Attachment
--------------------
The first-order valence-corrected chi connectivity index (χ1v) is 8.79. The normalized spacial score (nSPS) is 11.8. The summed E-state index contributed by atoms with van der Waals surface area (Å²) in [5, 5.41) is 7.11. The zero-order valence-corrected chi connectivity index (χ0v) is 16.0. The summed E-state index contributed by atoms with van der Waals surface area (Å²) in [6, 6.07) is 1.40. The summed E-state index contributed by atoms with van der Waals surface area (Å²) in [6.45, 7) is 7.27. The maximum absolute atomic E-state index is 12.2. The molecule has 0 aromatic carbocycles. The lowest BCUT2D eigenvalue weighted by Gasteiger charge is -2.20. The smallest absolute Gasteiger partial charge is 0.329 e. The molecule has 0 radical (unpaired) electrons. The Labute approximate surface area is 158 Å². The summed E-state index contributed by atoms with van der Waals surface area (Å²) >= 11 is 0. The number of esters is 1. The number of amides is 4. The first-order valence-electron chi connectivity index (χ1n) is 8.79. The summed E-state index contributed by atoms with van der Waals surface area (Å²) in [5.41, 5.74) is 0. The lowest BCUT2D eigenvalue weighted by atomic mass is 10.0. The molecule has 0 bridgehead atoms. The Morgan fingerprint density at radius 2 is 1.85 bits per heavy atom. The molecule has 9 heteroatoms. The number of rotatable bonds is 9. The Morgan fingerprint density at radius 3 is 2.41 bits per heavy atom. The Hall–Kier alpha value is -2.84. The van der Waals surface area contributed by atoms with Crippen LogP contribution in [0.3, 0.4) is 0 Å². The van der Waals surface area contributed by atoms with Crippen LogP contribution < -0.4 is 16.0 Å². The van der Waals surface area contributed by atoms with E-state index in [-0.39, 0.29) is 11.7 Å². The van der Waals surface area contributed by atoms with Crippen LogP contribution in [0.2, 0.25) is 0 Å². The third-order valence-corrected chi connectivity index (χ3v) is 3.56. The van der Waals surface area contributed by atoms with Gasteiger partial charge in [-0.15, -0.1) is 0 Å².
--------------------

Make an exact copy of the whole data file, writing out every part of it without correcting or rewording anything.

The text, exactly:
The first-order valence-corrected chi connectivity index (χ1v) is 8.79. The normalized spacial score (nSPS) is 11.8. The summed E-state index contributed by atoms with van der Waals surface area (Å²) in [5, 5.41) is 7.11. The zero-order valence-corrected chi connectivity index (χ0v) is 16.0. The summed E-state index contributed by atoms with van der Waals surface area (Å²) in [6, 6.07) is 1.40. The summed E-state index contributed by atoms with van der Waals surface area (Å²) in [6.45, 7) is 7.27. The maximum absolute atomic E-state index is 12.2. The molecule has 0 aromatic carbocycles. The lowest BCUT2D eigenvalue weighted by Gasteiger charge is -2.20. The smallest absolute Gasteiger partial charge is 0.329 e. The molecule has 0 radical (unpaired) electrons. The Labute approximate surface area is 158 Å². The summed E-state index contributed by atoms with van der Waals surface area (Å²) >= 11 is 0. The number of esters is 1. The number of amides is 4. The first-order valence-electron chi connectivity index (χ1n) is 8.79. The summed E-state index contributed by atoms with van der Waals surface area (Å²) in [5.41, 5.74) is 0. The lowest BCUT2D eigenvalue weighted by atomic mass is 10.0. The molecule has 0 bridgehead atoms. The Morgan fingerprint density at radius 2 is 1.85 bits per heavy atom. The molecule has 9 heteroatoms. The number of rotatable bonds is 9. The Morgan fingerprint density at radius 3 is 2.41 bits per heavy atom. The Hall–Kier alpha value is -2.84. The van der Waals surface area contributed by atoms with Crippen LogP contribution in [0.3, 0.4) is 0 Å². The van der Waals surface area contributed by atoms with Crippen LogP contribution < -0.4 is 16.0 Å². The van der Waals surface area contributed by atoms with E-state index in [-0.39, 0.29) is 11.7 Å². The van der Waals surface area contributed by atoms with Crippen LogP contribution in [0.2, 0.25) is 0 Å². The third-order valence-corrected chi connectivity index (χ3v) is 3.56. The van der Waals surface area contributed by atoms with Gasteiger partial charge in [-0.15, -0.1) is 0 Å².